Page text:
Robert Champion Hazing Death: Pam Champion, victim's mother, wanted more severe charges

An undated family photo of Robert Champion
Courtesy: Robert Champion's family
Robert Champion Hazing Case: Mother wanted more severe charges
An undated family photo of Robert Champion
Robert Champion's family

(CBS/AP) TALLAHASSEE, Fla. - The mother of Florida A&M University drum major Robert Champion, who died during a hazing ritual aboard a charter bus last fall, said in an interview on Wednesday that she is glad charges were filed but disappointed they weren't more severe.

Pictures: Florida A&M University hazing scandal

"The term 'hazing' in itself is a very light term," Pam Champion told CNN's "AC360". "I don't look at it as being a form of bullying. Hazing is a very brutal assault ... against another person."

Prosecutors announced that thirteen individuals will be charged in connection to Robert Champion's death. State Attorney Lawson Lamar says 11 of the 13 people charged will face the felony charge. The others will face a misdemeanor charge.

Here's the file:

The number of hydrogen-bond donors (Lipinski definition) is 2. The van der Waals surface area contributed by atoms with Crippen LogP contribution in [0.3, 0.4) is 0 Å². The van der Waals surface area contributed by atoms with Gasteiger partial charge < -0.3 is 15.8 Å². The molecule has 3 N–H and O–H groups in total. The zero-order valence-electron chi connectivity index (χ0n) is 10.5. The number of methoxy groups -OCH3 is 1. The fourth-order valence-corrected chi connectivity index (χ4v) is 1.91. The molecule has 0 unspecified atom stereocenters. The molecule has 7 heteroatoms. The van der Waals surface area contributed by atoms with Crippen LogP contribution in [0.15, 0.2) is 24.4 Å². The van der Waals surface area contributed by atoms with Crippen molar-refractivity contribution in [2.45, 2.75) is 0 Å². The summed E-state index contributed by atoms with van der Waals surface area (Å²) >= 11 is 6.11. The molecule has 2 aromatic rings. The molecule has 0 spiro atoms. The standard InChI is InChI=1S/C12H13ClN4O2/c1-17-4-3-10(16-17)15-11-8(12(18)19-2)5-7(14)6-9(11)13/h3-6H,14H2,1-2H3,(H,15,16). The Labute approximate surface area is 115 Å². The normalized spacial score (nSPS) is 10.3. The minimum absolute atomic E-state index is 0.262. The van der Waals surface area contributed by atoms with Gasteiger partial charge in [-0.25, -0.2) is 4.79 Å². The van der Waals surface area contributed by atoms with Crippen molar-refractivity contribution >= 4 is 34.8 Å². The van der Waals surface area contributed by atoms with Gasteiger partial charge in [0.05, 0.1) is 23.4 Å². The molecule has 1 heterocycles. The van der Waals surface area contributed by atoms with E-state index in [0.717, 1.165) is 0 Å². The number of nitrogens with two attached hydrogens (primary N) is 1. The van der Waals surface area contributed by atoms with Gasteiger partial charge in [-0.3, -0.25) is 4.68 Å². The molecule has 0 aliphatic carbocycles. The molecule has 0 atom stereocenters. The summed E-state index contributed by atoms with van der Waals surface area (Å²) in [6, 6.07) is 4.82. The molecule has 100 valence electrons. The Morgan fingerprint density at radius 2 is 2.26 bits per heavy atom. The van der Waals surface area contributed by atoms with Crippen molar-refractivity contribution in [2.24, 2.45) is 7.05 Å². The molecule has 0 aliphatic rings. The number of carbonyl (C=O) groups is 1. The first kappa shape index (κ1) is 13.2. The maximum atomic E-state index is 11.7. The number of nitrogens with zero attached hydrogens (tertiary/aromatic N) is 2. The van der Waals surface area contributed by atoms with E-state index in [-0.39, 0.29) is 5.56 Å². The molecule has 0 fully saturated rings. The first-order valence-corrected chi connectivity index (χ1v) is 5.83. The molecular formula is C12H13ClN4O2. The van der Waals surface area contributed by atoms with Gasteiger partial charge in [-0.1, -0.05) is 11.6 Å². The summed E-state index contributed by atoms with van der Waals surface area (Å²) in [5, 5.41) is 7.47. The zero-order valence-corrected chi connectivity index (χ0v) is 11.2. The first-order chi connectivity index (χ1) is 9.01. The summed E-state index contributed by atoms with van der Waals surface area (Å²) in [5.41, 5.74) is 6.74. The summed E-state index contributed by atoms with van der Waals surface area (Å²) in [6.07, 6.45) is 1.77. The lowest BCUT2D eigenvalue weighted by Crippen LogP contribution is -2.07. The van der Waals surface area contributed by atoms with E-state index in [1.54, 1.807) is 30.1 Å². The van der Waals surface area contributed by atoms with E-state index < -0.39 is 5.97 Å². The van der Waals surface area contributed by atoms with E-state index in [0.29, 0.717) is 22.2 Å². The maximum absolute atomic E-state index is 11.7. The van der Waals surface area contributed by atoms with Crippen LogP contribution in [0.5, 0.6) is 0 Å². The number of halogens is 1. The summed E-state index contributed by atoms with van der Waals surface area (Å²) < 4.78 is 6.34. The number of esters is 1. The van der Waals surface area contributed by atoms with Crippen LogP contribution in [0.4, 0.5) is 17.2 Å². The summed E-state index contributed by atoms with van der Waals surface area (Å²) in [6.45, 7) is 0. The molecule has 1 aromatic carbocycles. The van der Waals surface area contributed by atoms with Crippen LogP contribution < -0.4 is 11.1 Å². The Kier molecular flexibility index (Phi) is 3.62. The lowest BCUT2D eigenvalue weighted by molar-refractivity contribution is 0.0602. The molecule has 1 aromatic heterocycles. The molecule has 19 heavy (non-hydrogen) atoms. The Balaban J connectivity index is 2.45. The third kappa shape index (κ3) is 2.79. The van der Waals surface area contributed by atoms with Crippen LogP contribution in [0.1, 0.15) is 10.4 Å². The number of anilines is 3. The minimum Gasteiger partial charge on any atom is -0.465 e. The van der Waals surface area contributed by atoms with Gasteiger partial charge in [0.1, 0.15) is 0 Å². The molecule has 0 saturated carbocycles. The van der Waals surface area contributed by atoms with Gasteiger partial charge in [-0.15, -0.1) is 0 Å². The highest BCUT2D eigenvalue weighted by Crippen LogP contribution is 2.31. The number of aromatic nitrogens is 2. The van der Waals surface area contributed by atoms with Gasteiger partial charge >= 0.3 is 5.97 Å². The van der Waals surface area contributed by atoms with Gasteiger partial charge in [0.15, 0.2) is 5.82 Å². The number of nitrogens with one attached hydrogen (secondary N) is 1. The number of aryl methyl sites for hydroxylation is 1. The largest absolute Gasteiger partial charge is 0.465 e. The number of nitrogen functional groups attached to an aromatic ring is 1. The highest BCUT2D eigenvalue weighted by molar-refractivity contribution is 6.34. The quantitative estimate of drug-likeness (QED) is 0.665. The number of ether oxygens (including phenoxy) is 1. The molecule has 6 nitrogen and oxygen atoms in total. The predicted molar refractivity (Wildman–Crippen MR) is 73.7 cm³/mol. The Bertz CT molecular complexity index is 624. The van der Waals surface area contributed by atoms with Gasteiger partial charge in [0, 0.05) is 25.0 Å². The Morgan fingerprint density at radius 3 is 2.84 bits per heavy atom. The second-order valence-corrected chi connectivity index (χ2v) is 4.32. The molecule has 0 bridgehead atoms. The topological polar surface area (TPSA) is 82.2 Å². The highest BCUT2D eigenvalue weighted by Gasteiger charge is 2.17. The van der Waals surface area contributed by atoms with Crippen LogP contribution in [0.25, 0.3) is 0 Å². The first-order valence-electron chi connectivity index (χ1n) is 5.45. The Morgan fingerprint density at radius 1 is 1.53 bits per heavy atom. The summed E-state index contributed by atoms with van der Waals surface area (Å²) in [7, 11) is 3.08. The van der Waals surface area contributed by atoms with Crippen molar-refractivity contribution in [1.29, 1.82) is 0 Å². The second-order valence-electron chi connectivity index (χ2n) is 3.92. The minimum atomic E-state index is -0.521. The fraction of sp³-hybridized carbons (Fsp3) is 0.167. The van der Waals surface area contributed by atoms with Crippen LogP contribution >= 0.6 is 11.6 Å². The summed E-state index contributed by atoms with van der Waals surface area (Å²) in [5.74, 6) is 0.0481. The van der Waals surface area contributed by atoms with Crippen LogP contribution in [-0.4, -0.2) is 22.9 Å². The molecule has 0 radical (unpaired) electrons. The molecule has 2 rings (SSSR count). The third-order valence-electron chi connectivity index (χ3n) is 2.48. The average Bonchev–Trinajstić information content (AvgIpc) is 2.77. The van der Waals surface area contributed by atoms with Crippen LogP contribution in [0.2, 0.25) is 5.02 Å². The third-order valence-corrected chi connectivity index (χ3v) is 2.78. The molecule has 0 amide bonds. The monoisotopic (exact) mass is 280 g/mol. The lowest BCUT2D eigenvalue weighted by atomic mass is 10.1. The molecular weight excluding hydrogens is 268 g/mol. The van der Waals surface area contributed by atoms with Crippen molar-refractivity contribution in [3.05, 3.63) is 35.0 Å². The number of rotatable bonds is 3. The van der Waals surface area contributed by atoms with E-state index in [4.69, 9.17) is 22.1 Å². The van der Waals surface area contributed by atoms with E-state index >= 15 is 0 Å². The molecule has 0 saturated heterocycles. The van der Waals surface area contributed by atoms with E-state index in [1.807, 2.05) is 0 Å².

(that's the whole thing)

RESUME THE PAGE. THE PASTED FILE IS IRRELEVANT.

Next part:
Lamar announced the charges at a news conference Wednesday. The charges come more than five months after the 26-year-old died aboard a chartered bus parked outside an Orlando hotel.

Detectives say Champion was hazed by band members following a performance. Witnesses also told emergency dispatchers Champion was vomiting before he was found unresponsive aboard the bus. The medical examiner's office says Champion had bruises to his chest, arms, shoulder and back. His internal bleeding caused him to go into shock, which killed him.

"We can prove participation in hazing and a death. We do not have a blow or a shot or a knife thrust that killed Mr. Champion," Lamar said in the news conference. "It is an aggregation of things, which exactly fit the Florida statute as written by the Legislature."

A conviction for felony hazing could bring up to nearly six years in prison.

Complete coverage of the Florida A&M hazing case on Crimesider